One couple in Washington D.C. said, "It's like being in Georgia. It's awful."
New York's heat index cranked up to 105.
Weathermen from Hartford to New York to Philadelphia are cranking up their mega Dopplers and ramping up their forecasts.
"What we have here is the sweat factor," said one forecaster.
The flash heat wave has sent more people to emergency rooms than expected for this time of year.
"People with heat exhaustion can have symptoms like muscle aches, muscle cramps, dizziness, extreme fatigue, things that almost seem like they have a viral illness," said Dr. Gabriel Wilson of St. Luke's/Roosevelt Hospital.
"And you're seeing this already?" asked Brzezinski.
"Yes," Wilson said.
"And it's not even summer."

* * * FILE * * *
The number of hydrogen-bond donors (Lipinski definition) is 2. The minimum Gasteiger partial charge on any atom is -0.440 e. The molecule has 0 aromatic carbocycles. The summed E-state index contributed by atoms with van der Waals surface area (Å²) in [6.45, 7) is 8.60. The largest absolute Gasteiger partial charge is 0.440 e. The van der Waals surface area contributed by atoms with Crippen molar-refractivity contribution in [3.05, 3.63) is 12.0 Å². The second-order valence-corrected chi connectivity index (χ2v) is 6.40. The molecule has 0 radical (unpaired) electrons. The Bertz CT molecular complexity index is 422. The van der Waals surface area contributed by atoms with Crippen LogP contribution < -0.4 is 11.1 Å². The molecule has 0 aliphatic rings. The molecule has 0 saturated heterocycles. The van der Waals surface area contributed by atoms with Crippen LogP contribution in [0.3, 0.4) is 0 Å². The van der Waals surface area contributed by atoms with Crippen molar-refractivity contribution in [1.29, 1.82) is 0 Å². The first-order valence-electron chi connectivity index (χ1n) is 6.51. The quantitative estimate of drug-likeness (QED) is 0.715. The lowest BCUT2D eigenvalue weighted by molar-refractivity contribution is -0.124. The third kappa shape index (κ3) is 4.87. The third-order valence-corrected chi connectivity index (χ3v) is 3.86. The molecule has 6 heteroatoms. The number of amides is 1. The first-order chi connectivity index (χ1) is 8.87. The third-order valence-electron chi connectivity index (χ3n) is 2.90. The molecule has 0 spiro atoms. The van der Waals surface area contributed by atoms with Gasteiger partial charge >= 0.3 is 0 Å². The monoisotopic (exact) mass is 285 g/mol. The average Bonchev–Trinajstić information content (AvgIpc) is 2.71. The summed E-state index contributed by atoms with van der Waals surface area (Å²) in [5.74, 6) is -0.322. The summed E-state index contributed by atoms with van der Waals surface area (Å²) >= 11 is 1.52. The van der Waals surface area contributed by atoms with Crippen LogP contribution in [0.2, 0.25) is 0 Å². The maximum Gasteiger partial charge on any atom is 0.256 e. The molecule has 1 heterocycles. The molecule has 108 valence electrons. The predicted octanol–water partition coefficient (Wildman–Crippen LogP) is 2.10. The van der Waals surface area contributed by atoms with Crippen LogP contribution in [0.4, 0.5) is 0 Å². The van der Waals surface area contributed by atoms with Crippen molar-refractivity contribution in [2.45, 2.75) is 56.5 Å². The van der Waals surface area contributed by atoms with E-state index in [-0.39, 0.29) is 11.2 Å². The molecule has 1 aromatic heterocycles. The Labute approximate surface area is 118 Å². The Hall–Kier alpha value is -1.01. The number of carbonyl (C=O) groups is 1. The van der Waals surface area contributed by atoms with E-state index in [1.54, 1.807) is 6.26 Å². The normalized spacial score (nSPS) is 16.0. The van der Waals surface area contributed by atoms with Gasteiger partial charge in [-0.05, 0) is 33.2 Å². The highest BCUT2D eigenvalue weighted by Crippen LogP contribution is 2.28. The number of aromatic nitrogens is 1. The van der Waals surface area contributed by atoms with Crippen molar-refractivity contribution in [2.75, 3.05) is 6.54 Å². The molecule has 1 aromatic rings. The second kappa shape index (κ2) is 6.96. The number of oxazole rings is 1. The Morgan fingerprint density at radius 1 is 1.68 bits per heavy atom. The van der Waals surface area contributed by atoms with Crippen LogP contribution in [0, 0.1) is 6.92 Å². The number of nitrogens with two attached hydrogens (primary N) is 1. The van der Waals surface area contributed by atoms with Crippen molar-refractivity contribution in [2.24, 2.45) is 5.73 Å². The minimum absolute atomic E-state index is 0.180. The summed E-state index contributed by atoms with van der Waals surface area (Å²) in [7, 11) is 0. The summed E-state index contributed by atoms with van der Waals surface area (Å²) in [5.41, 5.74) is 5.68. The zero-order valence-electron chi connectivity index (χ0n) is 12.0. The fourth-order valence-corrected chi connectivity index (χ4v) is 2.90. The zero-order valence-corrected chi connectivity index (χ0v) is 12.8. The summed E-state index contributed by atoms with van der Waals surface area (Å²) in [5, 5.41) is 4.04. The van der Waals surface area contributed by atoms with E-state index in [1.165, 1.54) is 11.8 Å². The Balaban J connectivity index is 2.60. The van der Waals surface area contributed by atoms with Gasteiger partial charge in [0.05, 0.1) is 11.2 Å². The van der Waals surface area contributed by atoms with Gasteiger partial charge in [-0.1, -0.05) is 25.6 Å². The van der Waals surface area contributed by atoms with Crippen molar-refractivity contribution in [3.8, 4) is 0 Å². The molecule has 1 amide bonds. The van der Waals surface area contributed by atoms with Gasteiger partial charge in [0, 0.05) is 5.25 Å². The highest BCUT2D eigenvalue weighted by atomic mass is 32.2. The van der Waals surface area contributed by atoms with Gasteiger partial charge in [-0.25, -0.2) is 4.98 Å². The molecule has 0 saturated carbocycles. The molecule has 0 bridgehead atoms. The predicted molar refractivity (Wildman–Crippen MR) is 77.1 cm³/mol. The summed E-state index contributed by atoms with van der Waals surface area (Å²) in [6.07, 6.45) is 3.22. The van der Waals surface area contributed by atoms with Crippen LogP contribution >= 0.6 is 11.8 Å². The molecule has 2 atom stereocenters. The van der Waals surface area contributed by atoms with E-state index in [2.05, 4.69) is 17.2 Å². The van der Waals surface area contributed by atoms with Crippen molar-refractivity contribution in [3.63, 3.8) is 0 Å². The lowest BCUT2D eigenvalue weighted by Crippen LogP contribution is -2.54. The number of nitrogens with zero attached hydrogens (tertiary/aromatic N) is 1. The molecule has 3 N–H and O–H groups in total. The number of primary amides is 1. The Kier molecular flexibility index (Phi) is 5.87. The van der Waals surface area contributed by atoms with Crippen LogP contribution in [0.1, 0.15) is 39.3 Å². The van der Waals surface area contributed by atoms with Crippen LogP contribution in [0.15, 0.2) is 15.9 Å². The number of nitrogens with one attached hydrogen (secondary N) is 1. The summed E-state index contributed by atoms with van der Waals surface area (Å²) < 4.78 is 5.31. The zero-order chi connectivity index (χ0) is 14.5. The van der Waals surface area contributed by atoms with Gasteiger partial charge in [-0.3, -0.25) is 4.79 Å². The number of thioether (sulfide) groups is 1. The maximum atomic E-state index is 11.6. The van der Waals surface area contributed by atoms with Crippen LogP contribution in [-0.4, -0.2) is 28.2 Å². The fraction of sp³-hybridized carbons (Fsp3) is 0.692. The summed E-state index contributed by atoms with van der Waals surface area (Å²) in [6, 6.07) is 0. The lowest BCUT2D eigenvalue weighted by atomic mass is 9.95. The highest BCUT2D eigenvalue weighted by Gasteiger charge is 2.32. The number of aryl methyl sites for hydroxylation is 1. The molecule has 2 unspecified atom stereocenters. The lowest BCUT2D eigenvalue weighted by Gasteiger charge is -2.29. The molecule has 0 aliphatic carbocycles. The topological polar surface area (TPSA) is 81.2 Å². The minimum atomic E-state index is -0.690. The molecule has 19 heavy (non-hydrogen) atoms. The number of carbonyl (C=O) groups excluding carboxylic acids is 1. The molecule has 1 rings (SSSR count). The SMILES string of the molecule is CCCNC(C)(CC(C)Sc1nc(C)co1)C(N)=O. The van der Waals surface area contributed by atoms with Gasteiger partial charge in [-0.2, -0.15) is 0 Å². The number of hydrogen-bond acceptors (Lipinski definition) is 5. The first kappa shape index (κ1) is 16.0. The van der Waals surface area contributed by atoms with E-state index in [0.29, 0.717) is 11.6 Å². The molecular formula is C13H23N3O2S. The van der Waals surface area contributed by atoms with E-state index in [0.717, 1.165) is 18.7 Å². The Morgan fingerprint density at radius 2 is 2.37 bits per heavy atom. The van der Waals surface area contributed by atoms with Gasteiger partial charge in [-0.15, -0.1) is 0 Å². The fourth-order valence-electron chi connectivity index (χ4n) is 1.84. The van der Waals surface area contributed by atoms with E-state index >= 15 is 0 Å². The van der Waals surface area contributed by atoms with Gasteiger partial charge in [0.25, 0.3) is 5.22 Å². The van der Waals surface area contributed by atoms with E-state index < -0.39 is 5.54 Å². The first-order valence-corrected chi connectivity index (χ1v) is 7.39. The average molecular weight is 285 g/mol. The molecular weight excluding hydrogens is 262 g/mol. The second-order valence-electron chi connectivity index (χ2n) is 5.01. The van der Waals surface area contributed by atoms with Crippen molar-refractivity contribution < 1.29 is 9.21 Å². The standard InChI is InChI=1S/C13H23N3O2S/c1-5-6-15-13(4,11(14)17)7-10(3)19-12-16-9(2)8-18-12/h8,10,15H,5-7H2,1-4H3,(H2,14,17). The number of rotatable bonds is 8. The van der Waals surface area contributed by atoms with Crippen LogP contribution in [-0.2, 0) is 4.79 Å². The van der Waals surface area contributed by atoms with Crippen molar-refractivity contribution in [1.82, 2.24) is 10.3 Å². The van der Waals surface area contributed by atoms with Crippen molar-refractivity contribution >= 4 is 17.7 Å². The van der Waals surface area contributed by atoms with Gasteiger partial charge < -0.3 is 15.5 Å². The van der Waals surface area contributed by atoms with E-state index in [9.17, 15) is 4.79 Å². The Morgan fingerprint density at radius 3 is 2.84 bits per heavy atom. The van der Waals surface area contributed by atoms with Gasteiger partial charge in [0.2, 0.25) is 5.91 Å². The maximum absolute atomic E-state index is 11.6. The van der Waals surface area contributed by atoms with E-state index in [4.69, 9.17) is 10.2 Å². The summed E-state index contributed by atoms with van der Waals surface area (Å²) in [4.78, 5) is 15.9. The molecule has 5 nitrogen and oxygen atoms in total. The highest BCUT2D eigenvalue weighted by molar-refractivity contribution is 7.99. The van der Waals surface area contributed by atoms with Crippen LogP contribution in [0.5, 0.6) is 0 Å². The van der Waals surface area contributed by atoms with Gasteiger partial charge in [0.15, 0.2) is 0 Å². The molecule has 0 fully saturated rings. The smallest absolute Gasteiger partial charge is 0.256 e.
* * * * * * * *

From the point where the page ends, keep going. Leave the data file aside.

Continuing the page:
"I know. We're in for a long one."
The elderly are most vulnerable, as are young children.
"It's so hot you don't even want to talk," said one child.
So schools that haven't yet closed for summer are enforcing summer hours -- many operating on half-day schedules or closing altogether.
"We realize its very warm for our kids and so what we've done is a modified schedule -- half day," said a Philadelphia educator.
Meteorologists say this steamy June is just the flip side of a gloomy May. Last month, the bulging jet stream from Canada brought rain and chill to the Northeast. Now a large mass of tropical heat is pushing in from the Mississippi Valley, and this pattern, experts say, makes for a sweltering August.
"You think it's bad now -- look out in two more months!" one meteorologist said.
But 81-year-old Ginger Nestler says it's all in what you wear.
"I'm dressed in light colors, all cotton, cotton, so it's very cool and very porous, and loose fitting."
There were heat advisories up and down the eastern seaboard. Even in the shade it's extremely uncomfortable. The heat wave could last another day as it's expected to break on Thursday.